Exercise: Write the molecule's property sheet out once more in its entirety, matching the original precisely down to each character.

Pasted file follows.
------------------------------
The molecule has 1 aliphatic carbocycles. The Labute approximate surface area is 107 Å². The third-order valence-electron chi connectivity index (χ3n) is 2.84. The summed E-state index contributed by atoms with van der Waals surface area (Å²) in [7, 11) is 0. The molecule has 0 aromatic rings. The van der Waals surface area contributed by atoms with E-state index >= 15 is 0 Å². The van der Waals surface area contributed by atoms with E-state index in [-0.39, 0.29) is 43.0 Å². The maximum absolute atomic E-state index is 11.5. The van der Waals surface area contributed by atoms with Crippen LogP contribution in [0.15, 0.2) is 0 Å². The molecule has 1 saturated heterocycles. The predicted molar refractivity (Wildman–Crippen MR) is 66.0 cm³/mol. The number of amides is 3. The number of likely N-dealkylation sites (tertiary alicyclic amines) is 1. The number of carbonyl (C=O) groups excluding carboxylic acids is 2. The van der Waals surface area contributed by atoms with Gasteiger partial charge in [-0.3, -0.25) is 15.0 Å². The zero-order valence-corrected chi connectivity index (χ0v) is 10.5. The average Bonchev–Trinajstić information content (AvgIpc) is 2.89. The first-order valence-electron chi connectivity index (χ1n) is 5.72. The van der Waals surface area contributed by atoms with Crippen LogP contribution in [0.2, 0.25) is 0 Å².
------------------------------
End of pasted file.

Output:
The molecule has 1 aliphatic carbocycles. The Labute approximate surface area is 107 Å². The third-order valence-electron chi connectivity index (χ3n) is 2.84. The summed E-state index contributed by atoms with van der Waals surface area (Å²) in [7, 11) is 0. The molecule has 0 aromatic rings. The van der Waals surface area contributed by atoms with E-state index >= 15 is 0 Å². The van der Waals surface area contributed by atoms with E-state index in [-0.39, 0.29) is 43.0 Å². The maximum absolute atomic E-state index is 11.5. The van der Waals surface area contributed by atoms with Crippen LogP contribution in [0.15, 0.2) is 0 Å². The molecule has 1 saturated heterocycles. The predicted molar refractivity (Wildman–Crippen MR) is 66.0 cm³/mol. The number of amides is 3. The number of likely N-dealkylation sites (tertiary alicyclic amines) is 1. The number of carbonyl (C=O) groups excluding carboxylic acids is 2. The van der Waals surface area contributed by atoms with Gasteiger partial charge in [-0.3, -0.25) is 15.0 Å². The zero-order valence-corrected chi connectivity index (χ0v) is 10.5. The average Bonchev–Trinajstić information content (AvgIpc) is 2.89. The first-order valence-electron chi connectivity index (χ1n) is 5.72. The van der Waals surface area contributed by atoms with Crippen LogP contribution in [0.2, 0.25) is 0 Å².